Jesus' Precepts and Deeds through His Three Years of Teaching

The Lord in the region of Caesarea Philippi

- Chapter 167 -
The heavyheartedness of the Roman at the beautiful view.

hen we came on the mountain, the Greeks and the Roman admired the beautiful environment.
The Roman said: "Truly, I have never seen such landscape that is so marvelous into all directions. If we always could stay young, strong and healthy on this precious Earth, and be provided with all the necessary things, then we also could forever rejoice in such environment.
But at the sight of such beautiful landscape, the human mind is often filled with a great heavyheartedness when he always has to think by that: 'only a short time is this joy granted to you, and then you painfully will have to leave it forever.' But what can weak man do against this, except sighing? Because he so quickly will have to leave a life that is often, also on this Earth, very nice and pleasant, and will no more be able to view and enjoy the charms and beauties of such marvelous environments of this Earth. But this is the way You want it, o Lord and Master, and the poor, powerless human being must comply with the almightiness of Your will."
I said: "Friend, now again, the old, blind Roman and gentile out of you has spoken, and despite your exemplary strong and active faith and trust in Me, you have shown that you really are still not initiated in the secrets of the true, inner life of the soul.
Do you perhaps think that the soul will not be able to also view the regions of this Earth without the help of his material body, provided that he is perfected according to My order that is clearly shown to you and that he will leave his heavy body in this way?
Who is it that can see now this landscape, although imperfectly, through the 2 little windows under your forehead? For sure, only your only living soul. Because the body was only given to him for a short time as an instrument in order to acquire and secure for himself, through the right use of it, the full freedom of life and independence forever. He who feels, hears, sees, smells, tastes, thinks and wills in the body is surely the immortal being of the soul and not the dead body in itself, which apparent life would not be possible without the true life of the soul.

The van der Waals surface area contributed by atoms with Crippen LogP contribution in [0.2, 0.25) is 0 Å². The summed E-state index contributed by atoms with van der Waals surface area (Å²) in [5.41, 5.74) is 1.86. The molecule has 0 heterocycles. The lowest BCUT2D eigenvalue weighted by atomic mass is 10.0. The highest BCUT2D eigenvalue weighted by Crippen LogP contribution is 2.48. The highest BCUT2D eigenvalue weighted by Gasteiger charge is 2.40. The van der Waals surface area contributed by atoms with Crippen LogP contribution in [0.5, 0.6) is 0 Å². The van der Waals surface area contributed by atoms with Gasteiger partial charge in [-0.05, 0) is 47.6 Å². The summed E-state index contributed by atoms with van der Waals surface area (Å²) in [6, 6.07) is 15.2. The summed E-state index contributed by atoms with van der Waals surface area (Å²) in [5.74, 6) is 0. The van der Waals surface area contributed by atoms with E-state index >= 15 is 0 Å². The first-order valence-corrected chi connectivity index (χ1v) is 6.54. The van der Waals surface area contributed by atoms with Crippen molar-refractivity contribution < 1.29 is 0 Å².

If your soul can see now the beautiful landscapes of this Earth through your body, with all the limitations of his life, and can feel real joy about it, only by viewing the most outer form, he will feel an even greater joy and delight when he will be able to view, evaluate and understand, with his brighter eyes, not only the outer shell of the beings and things, but the whole interior in its most wonderful connection, action and meaning.
Yes, he who is still so deeply buried in his flesh, so that he will feel as if pulled along into death during the certain death of his body - which is the result of his too great love for the world and the flesh - then man must of course speak as pitifully as you have spoken now, My friend. But once man, in whom the soul is free from the earthly dross according to My teaching and My will, and who became by that more perfect and perfected, will speak quite differently and exaltedly at the view of such environment and landscape.
A natural human being, as you are still now - although you can view now with your eyes, and hear with your ears, the Lord and Master of all existence and life - if he becomes heavyhearted at the sight of a beautiful environment, because the feeling of his perishability awoke in him, then this is only very beneficial for his soul. Because that feeling is the immortal Spirit from Me in the soul of every human being, without which he would not possess a life. That Spirit cries out to the soul: 'Do not love the world for the sake of its outer charms, for they are all subject to death and perishability. Take courage and turn away your lustful eye from that which is nothing in itself. Instead of that, turn inwardly in your deepest inner self, in Me, your true existence and eternal life. Then you will not only see and recognize the dead, outer shell of the things and beings, but excellently see and recognize that which is in them and which is active, and how and why, and what ultimate goal they have.'
Tell Me now, friend, if this is so, and can really not be otherwise, does a human being, who has received understanding about his being and existence, have actually any reason to become heavyhearted in himself at the sight of a charming outer form because he once will have to put off his decaying body?"